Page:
I was talking with a Jewish friend over my Christmas break and he expressed concern that Israel will become unimportant to the US as the shale oil boom reduces the importance of middle east to the US economy.
I'm doubtful that this will be the case (although hopefully military interventions like the Iraq war won't be repeated) - the reasoning I'm using is that while the US may be able to meet the majority of it's (declining) needs for oil using domestic production (including that from Canada) for some time, middle eastern oil will remain highly valuable for some time as Iraqi oil that can be produced for $5 per barrel has far more profit potential than US shale oil costing $80 per barrel to produce. As a result, there will always be an economic interest in interfering in the middle east (along with the leverage that is conferred over oil importers like Japan and China by controlling middle eastern supplies).
So I'm guessing Israel won't be left to their own devices by the Americans any time soon - this may change in a couple of decades time (possibly accelerated if there is a rapid shift to electric vehicles).
During the conversation we also touched on the Syrian conflict - I explained my theory that gas pipeline routes were one of the prime causes of the violence which resulted in the question being posed "why doesn't anything like this ever get written in the Australian media".
News Corp controlling 60% of the Australian media probably accounts for most of this, with Fairfax's continuing shrinkage of original reporting making matters worse. I had a quick look around to see if there was anything else but couldn't find anything other than a shallow piece at The Daily Reckoning and this post by Xavier Rizos at the ABC's "Drum" (and he is from France originally) - Power plays over the Syria war.
Despite these intolerable crimes against humanity, the situation is more complex than a fight between a 'good' rebellion and an 'evil' dictator. What initially looked like a repeat of the 2003 Iraq war is less likely to happen. 2013 is not 2003, Syria is not Iraq, and gas is not oil: this is the key to reading the new situation.
The Syrian conflict started as a domestic crisis but with significant global contributing factors.
For the past 10 years, IMF-backed reforms have caused an increase in unemployment and inequality. Falling oil revenues have cut the regime's ability to subsidise its economy, and drought possibly brought by climate change has contributed to rebellion in rural areas.
However it has now become a regional conflict tangled in the political strategy of isolating Iran, and the economic strategy of securing gas supplies.
This means that the crisis is beyond the point where the 'simple' removal of Assad would bring resolution or stop the blood bath fuelled by Qatar on one side and by Iran and Russia on the other side.
So far, judging by the way Putin has pushed his agenda, like a chess master culminating with an unprecedented op-ed in the New York Times, Russia is emerging as the winner from this war.
Following the dissolution of the USSR, the Russians realised they had lost the energy war. They had not secured access to the Middle East oil fields, which remained under American control. Vladimir Putin vowed not to repeat this mistake when he became president. He understood that gas was the new battlefield, and his weapon to win this time was going to be the giant company Gazprom. In the 1990s, it was privatised and its assets were stripped by corrupt oligarchs who transferred them to their families. Putin prosecuted them, ended this looting, and established state control of this strategic asset.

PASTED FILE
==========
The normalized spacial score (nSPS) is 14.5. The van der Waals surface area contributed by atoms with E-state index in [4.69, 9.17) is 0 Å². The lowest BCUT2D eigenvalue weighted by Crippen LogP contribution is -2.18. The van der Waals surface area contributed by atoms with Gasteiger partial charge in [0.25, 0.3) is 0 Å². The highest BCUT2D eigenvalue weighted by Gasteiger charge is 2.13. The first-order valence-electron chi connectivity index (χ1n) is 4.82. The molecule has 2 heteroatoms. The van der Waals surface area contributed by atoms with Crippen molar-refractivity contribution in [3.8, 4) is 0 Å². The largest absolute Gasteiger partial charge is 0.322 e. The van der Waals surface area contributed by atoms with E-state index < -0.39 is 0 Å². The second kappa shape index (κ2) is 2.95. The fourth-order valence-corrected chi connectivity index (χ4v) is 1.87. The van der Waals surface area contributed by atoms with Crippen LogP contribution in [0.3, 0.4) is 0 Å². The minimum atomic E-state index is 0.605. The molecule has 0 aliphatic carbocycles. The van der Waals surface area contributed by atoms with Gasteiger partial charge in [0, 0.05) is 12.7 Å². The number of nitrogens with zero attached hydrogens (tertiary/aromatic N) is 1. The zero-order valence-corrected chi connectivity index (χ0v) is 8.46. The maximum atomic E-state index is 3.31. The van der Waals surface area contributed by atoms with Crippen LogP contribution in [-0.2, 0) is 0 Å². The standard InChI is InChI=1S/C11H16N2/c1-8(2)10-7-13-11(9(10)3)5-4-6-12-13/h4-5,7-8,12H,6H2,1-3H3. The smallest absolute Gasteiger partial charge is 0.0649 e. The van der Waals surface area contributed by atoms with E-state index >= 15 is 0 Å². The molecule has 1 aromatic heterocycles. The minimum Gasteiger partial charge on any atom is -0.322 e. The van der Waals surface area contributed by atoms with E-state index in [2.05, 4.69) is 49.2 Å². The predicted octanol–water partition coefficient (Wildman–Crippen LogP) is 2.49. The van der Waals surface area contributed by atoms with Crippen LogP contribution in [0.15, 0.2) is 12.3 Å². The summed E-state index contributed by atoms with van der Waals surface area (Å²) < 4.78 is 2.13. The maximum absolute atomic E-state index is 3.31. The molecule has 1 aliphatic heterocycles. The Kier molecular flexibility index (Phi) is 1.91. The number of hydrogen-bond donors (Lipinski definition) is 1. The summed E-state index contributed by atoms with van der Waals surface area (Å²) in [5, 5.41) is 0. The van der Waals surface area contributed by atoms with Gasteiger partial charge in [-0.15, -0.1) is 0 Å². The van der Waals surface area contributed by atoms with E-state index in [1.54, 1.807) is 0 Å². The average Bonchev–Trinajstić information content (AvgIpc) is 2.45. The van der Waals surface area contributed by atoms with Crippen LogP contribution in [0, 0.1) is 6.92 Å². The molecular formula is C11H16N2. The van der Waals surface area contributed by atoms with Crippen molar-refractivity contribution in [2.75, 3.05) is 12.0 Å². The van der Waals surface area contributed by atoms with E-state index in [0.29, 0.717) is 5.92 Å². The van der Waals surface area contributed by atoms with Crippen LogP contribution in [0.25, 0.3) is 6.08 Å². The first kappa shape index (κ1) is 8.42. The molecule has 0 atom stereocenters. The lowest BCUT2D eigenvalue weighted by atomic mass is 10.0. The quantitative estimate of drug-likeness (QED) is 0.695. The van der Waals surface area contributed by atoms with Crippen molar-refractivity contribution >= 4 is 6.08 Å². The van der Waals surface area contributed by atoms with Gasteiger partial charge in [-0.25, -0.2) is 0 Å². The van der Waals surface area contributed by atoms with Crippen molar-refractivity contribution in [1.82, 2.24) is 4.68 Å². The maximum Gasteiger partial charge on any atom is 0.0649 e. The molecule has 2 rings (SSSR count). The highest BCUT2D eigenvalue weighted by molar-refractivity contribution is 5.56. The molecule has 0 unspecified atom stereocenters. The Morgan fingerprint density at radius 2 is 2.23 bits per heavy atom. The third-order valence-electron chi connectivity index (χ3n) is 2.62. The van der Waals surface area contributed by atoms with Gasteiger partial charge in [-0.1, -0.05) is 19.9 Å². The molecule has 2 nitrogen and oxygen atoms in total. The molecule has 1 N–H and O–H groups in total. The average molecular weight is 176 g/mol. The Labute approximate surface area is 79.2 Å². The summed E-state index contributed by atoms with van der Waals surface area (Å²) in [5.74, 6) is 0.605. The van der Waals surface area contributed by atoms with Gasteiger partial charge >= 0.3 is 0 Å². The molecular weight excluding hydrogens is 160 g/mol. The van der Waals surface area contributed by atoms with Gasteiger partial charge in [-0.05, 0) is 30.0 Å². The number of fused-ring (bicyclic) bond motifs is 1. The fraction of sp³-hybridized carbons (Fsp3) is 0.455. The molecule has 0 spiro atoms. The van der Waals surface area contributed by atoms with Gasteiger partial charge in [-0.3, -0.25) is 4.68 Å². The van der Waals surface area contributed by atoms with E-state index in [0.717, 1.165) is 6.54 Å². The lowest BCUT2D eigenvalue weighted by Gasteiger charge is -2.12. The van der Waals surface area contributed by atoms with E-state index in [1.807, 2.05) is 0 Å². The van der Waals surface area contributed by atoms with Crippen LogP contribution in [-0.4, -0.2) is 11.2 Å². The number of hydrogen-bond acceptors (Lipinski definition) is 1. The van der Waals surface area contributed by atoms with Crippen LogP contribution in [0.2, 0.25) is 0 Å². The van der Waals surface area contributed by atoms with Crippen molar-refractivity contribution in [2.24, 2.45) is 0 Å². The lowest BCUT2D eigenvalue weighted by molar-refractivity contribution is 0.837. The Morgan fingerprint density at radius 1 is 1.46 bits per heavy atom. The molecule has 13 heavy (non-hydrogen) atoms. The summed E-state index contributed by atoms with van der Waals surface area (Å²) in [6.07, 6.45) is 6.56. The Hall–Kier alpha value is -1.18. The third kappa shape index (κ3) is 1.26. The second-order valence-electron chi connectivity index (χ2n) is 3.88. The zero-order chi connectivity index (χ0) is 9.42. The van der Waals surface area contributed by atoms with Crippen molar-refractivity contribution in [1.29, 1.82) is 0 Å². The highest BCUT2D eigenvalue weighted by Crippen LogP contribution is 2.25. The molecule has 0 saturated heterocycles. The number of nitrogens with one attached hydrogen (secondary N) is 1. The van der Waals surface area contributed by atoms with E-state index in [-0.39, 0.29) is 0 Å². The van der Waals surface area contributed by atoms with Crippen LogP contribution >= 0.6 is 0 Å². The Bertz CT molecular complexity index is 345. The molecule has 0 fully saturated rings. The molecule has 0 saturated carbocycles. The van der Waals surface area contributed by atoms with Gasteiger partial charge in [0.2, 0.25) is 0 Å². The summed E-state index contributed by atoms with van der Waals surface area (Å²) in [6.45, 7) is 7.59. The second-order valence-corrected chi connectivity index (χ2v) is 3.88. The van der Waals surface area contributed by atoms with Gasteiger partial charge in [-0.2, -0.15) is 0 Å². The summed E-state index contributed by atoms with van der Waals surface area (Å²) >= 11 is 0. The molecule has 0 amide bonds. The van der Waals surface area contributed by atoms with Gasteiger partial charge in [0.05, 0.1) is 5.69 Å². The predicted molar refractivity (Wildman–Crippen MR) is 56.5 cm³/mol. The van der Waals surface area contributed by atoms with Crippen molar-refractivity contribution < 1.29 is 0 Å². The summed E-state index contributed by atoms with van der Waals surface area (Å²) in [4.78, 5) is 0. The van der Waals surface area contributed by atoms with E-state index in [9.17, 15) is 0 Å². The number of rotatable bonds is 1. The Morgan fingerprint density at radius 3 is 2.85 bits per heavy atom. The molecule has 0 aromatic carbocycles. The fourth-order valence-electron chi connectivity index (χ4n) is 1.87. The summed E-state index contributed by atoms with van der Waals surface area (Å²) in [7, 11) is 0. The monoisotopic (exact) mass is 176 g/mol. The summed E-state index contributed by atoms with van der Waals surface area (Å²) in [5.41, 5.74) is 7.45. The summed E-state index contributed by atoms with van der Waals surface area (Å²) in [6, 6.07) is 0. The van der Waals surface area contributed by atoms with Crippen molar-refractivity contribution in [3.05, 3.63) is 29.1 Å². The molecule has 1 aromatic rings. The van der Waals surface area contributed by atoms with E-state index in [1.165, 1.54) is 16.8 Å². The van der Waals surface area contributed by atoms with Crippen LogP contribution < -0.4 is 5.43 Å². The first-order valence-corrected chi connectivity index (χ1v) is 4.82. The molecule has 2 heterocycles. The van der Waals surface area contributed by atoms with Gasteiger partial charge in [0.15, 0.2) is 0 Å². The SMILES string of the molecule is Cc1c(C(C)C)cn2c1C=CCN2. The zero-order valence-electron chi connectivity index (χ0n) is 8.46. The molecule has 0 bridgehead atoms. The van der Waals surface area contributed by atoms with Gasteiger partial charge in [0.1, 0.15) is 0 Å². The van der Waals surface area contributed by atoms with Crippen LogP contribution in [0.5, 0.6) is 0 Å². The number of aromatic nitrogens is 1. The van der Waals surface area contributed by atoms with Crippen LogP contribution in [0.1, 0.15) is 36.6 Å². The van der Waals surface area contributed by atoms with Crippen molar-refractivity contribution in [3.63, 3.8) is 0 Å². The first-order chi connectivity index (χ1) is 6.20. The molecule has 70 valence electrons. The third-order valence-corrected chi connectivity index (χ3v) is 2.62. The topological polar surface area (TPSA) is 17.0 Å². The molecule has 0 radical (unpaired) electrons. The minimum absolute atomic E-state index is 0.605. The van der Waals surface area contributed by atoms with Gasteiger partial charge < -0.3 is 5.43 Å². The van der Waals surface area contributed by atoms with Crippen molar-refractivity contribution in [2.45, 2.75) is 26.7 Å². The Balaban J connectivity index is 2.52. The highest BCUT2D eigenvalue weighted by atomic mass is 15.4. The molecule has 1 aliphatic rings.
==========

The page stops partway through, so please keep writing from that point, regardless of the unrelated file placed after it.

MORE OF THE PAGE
What came out of it has had a direct impact on today's war.
Since then, Gazprom has established a quasi monopoly on gas exports to Europe. This came to Europe's attention most powerfully in winter 2009 when a dispute between Russia and Ukraine resulted in Putin ordering cuts to exports by 60 per cent overnight. It plunged the EU into an energy crisis and reinforced its paranoia about becoming a hostage of Gazprom.
This is the origin of the EU's love affair with Qatar.
Qatar possesses some of the world's largest natural gas reserves and has been financing the Syrian rebels. In fact it has become to gas what Saudi Arabia used to be to oil, which puts it on a direct collision course with Russia and Iran.
Indeed tensions are increasing between the Qatari Sunni Emirate and the Shiite Iranian Islamic Republic because of the gas fields they share right in the middle of the Persian Gulf. While international sanctions are frustrating Iran's gas exports, Qatar is emptying the shared reserves. It is shipping liquefied gas on tankers via the Strait of Hormuz, which is under the military control of Iran. To break this vulnerability, Qatar had a project to build a gas pipeline to the Mediterranean Sea via Syria.
However Assad refused to go with this Qatari project, preferring to sign a 'Pipelineistan' deal with Iran, which had a possible extension to Lebanon to reach Europe. It was supported by Moscow which wants to prevent Qatar from supplying Europe. The Syrian civil war derailed this plan and an angered Qatar has been funding the Syrian rebels in revenge.